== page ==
That, in turn, leads to the third key component of the book's setting, which is its placement during the year. It starts in the dead of winter, moves through that winter and into spring. This is a timeframe that reflects in quite a significant way the experiences and transformations of the characters.
Language and Meaning
The play's language is rich and often poetic, at times almost stream of consciousness in the intensity and detail with which it portrays the experiences of its characters, and the various environments, both geographical and architectural, in which those experiences take place. The inner and outer lives of the characters each receive the same sort of attention, although it's fairly clear that their inner lives of their feelings, their memories, their ideals, and their goals are of ultimately more interest to the author, who clearly defines relationships between the inner and the outer world. Feeling and motivation manifest as behavior, while behavior reveals feeling and motivation. The author describes feeling, motivation, and behavior in vivid and at times exquisite and at other times overwhelming detail. There are times, in fact, when the writing becomes almost gothic, ornate, and intimately specific, examining and commenting on an action or emotion with curlicues and embellishments of detail. This is particularly true of the narrative's many sex scenes, which are described with a sensual explicitness that is careful to not veer into the prurient, the crude, or the obscene. There is the occasional and unfortunate sense that the writer sometimes gets carried away with word and images and that story gets drowned out, momentarily, by description. There is possible value in this aspect of the work, in that on some level, all the characters are overwhelmed by feeling and desire. That said, there's a fine line to walk between that sort of overwhelming and the sort that engulfs the reader in words and images that, while colorful and evocative, are ultimately repetitive and borderline indulgent. In short, while the language is rich and engaging, the meaning it seems intended to communicate might have been edged or etched the same thing repeatedly.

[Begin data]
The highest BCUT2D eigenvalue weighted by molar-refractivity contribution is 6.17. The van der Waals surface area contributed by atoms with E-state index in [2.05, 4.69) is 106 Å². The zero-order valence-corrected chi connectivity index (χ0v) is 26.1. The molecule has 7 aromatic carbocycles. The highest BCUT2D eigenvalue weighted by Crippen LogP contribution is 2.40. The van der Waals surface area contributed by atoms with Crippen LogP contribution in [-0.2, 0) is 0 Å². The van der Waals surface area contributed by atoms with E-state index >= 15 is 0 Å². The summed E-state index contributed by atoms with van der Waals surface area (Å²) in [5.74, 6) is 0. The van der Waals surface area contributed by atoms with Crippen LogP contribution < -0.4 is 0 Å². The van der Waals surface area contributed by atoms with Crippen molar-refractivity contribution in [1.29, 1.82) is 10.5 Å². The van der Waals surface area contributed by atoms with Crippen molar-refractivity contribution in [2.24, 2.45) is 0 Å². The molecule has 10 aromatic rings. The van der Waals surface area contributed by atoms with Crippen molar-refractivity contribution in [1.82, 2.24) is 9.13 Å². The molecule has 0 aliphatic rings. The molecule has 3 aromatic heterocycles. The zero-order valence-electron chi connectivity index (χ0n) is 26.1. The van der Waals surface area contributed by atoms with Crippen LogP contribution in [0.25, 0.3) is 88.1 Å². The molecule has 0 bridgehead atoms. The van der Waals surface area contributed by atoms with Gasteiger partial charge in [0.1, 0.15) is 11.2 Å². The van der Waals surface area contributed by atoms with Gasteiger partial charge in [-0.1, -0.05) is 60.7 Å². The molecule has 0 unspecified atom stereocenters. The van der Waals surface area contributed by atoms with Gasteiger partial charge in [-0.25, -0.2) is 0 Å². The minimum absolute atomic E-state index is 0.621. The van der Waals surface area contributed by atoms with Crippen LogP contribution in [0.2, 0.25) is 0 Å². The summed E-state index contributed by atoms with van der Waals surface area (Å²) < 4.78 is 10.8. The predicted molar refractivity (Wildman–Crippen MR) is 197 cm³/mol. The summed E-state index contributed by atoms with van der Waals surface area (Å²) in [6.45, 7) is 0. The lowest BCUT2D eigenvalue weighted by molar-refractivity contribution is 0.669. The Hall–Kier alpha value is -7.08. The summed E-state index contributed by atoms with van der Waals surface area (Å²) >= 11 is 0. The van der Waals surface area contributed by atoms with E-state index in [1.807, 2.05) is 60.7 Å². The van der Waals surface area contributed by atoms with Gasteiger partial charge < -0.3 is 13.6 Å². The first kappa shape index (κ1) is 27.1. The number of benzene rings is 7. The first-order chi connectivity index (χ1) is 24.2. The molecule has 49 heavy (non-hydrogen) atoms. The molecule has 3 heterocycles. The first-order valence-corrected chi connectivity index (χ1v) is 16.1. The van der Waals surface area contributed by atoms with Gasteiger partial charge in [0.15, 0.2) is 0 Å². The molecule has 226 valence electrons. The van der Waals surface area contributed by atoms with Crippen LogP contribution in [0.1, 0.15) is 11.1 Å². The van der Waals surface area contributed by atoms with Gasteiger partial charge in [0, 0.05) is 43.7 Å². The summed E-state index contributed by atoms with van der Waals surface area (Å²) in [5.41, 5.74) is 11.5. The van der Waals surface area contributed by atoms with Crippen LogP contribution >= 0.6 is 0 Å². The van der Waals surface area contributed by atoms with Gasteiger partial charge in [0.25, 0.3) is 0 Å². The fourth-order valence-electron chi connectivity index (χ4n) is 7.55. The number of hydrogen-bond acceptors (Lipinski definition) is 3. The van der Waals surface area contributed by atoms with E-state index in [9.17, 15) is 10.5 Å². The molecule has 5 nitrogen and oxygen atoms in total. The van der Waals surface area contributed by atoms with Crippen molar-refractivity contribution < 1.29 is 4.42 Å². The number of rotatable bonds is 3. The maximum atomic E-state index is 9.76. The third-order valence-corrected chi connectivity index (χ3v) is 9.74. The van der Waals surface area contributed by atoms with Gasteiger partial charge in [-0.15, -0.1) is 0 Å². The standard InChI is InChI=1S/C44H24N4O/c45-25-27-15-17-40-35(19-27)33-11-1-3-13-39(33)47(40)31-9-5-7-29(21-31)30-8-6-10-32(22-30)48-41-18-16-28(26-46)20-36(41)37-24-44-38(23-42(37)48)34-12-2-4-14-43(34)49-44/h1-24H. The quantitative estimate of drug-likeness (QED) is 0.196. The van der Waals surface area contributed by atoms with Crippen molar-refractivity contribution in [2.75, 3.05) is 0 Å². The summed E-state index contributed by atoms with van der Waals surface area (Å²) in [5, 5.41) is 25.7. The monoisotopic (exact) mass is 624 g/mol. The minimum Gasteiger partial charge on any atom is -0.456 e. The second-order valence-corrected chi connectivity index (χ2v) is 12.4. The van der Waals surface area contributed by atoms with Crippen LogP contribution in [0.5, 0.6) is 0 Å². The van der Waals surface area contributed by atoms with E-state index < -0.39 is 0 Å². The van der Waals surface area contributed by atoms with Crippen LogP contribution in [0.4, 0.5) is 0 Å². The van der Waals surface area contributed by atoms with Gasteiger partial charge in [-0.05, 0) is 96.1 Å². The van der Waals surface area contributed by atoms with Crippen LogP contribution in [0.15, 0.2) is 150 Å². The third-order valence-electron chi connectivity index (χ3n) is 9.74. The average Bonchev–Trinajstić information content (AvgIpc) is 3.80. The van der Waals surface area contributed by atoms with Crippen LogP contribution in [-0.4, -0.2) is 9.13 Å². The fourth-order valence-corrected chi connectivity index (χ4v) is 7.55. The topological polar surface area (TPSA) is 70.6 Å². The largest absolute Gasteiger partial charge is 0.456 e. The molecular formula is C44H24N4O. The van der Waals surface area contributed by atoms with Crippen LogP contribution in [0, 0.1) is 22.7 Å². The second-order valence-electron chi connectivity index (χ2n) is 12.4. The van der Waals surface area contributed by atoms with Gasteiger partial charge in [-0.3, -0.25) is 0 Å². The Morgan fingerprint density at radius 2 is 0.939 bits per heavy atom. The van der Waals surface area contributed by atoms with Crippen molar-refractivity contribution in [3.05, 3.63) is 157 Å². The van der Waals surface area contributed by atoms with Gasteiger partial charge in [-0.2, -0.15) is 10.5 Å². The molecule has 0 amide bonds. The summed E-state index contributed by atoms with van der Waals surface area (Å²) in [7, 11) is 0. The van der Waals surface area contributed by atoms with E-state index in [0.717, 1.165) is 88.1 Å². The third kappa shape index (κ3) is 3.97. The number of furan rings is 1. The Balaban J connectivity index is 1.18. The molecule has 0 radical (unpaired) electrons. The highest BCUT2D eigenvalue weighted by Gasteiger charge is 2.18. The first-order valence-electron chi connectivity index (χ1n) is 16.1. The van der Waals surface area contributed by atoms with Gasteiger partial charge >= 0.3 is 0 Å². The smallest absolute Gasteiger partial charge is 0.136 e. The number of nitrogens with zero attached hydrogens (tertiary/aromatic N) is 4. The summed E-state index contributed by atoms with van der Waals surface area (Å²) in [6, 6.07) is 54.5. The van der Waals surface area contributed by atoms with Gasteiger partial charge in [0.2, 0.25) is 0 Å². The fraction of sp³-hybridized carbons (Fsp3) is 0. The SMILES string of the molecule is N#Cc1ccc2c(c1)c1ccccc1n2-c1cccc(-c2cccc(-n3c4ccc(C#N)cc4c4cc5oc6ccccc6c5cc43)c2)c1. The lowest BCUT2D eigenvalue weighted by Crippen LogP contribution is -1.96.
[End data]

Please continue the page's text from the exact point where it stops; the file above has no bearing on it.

The narrative's structure is essentially linear, moving from situation to situation, action to reaction to action, event to event in a fairly traditional, cause-and-effect fashion. In other words, its plot is basically horizontal and always moving forward. There are times however, when the narrative's movement becomes more vertical, with the author exploring the feelings and circumstances of a particular moment or experience in considerable detail before moving on to enacting how that moment effects and defines the moment to come next. Another point to note about the book's structure is how that structure is reflective of both its setting and the journeys of its characters. Weather is a symbolic reflection and evocation of the inner experiences of the characters, their situations, and transformations. The divisions within the book's structure including its three parts defined by their placement in the year, can therefore also be seen as reflecting situation and transformation. One final point to note about structure is that it also relates to another aspect of setting, in that Parts 1 and 3 are set in the more morally restricted Wisconsin countryside and Part 2 is set in the more morally open life of the city. Here again structure reflects circumstance, here again structure supports and helps to define the meaning of both circumstance and the actions that take place within those circumstances. Perhaps most notably, in this instance structure can be seen as reflecting most particularly the inner life of Catherine, her true, passionate, and indulgent identity, as manifest in Part 2, buried within explorations of her Wisconsin-defined morality in Parts 1 and 3.
This section contains 1,283 words
(approx. 4 pages at 400 words per page)